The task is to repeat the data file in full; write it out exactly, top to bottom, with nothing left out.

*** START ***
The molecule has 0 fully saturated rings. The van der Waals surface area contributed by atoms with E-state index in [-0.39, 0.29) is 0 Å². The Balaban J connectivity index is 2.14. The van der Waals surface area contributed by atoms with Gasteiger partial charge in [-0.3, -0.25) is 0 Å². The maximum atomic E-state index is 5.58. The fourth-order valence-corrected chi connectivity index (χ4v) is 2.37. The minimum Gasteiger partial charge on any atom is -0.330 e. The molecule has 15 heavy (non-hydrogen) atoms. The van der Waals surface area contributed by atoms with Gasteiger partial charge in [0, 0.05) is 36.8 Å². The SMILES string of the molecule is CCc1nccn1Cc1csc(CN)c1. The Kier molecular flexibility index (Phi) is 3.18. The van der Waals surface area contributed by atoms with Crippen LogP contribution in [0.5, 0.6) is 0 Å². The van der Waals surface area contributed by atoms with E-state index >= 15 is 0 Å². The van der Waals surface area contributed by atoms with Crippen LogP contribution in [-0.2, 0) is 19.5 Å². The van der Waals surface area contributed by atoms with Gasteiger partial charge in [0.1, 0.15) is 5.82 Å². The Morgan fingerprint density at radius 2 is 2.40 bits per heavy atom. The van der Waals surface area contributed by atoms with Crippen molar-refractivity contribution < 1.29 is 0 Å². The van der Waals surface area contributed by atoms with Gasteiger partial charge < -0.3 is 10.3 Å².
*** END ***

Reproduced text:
The molecule has 0 fully saturated rings. The van der Waals surface area contributed by atoms with E-state index in [-0.39, 0.29) is 0 Å². The Balaban J connectivity index is 2.14. The van der Waals surface area contributed by atoms with Gasteiger partial charge in [-0.3, -0.25) is 0 Å². The maximum atomic E-state index is 5.58. The fourth-order valence-corrected chi connectivity index (χ4v) is 2.37. The minimum Gasteiger partial charge on any atom is -0.330 e. The molecule has 15 heavy (non-hydrogen) atoms. The van der Waals surface area contributed by atoms with Gasteiger partial charge in [0, 0.05) is 36.8 Å². The SMILES string of the molecule is CCc1nccn1Cc1csc(CN)c1. The Kier molecular flexibility index (Phi) is 3.18. The van der Waals surface area contributed by atoms with Crippen LogP contribution in [0.5, 0.6) is 0 Å². The van der Waals surface area contributed by atoms with E-state index >= 15 is 0 Å². The van der Waals surface area contributed by atoms with Crippen LogP contribution in [-0.2, 0) is 19.5 Å². The van der Waals surface area contributed by atoms with Gasteiger partial charge in [0.1, 0.15) is 5.82 Å². The Morgan fingerprint density at radius 2 is 2.40 bits per heavy atom. The van der Waals surface area contributed by atoms with Crippen molar-refractivity contribution < 1.29 is 0 Å². The van der Waals surface area contributed by atoms with Gasteiger partial charge < -0.3 is 10.3 Å².